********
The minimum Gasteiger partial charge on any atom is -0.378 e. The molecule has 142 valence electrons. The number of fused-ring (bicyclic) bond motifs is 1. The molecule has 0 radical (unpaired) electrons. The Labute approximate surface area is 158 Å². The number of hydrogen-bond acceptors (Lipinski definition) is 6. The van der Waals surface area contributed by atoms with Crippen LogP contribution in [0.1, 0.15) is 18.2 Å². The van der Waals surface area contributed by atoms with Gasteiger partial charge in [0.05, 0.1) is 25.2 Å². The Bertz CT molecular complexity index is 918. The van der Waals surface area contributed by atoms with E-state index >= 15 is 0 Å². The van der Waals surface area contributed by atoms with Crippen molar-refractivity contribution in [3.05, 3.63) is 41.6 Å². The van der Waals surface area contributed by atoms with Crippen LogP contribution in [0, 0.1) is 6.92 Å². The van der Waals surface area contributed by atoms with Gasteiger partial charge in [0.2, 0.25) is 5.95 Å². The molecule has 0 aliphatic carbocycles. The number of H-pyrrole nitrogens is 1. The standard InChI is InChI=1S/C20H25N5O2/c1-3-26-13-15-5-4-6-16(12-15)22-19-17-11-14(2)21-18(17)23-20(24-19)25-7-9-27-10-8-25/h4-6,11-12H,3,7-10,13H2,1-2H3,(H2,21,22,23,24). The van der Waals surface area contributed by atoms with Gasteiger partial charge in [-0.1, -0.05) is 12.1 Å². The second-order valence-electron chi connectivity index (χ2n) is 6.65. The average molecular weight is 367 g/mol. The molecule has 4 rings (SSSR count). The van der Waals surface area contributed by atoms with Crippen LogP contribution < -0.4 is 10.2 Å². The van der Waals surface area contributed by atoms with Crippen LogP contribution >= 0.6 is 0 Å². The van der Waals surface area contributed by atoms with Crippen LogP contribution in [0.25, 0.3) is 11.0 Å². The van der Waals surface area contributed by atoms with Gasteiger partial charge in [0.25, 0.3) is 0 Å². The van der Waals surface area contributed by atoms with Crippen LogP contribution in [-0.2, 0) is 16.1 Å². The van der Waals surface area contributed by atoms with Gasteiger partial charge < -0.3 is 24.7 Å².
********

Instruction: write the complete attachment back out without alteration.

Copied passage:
The minimum Gasteiger partial charge on any atom is -0.378 e. The molecule has 142 valence electrons. The number of fused-ring (bicyclic) bond motifs is 1. The molecule has 0 radical (unpaired) electrons. The Labute approximate surface area is 158 Å². The number of hydrogen-bond acceptors (Lipinski definition) is 6. The van der Waals surface area contributed by atoms with Crippen LogP contribution in [0.1, 0.15) is 18.2 Å². The van der Waals surface area contributed by atoms with Gasteiger partial charge in [0.05, 0.1) is 25.2 Å². The Bertz CT molecular complexity index is 918. The van der Waals surface area contributed by atoms with E-state index >= 15 is 0 Å². The van der Waals surface area contributed by atoms with Crippen molar-refractivity contribution in [3.05, 3.63) is 41.6 Å². The van der Waals surface area contributed by atoms with Crippen LogP contribution in [0, 0.1) is 6.92 Å². The van der Waals surface area contributed by atoms with Gasteiger partial charge in [0.2, 0.25) is 5.95 Å². The molecule has 0 aliphatic carbocycles. The number of H-pyrrole nitrogens is 1. The standard InChI is InChI=1S/C20H25N5O2/c1-3-26-13-15-5-4-6-16(12-15)22-19-17-11-14(2)21-18(17)23-20(24-19)25-7-9-27-10-8-25/h4-6,11-12H,3,7-10,13H2,1-2H3,(H2,21,22,23,24). The van der Waals surface area contributed by atoms with Gasteiger partial charge in [-0.1, -0.05) is 12.1 Å². The second-order valence-electron chi connectivity index (χ2n) is 6.65. The average molecular weight is 367 g/mol. The molecule has 4 rings (SSSR count). The van der Waals surface area contributed by atoms with Crippen LogP contribution < -0.4 is 10.2 Å². The van der Waals surface area contributed by atoms with Crippen LogP contribution >= 0.6 is 0 Å². The van der Waals surface area contributed by atoms with Crippen LogP contribution in [0.25, 0.3) is 11.0 Å². The van der Waals surface area contributed by atoms with Gasteiger partial charge in [0.25, 0.3) is 0 Å². The van der Waals surface area contributed by atoms with Crippen LogP contribution in [-0.2, 0) is 16.1 Å². The van der Waals surface area contributed by atoms with Gasteiger partial charge < -0.3 is 24.7 Å².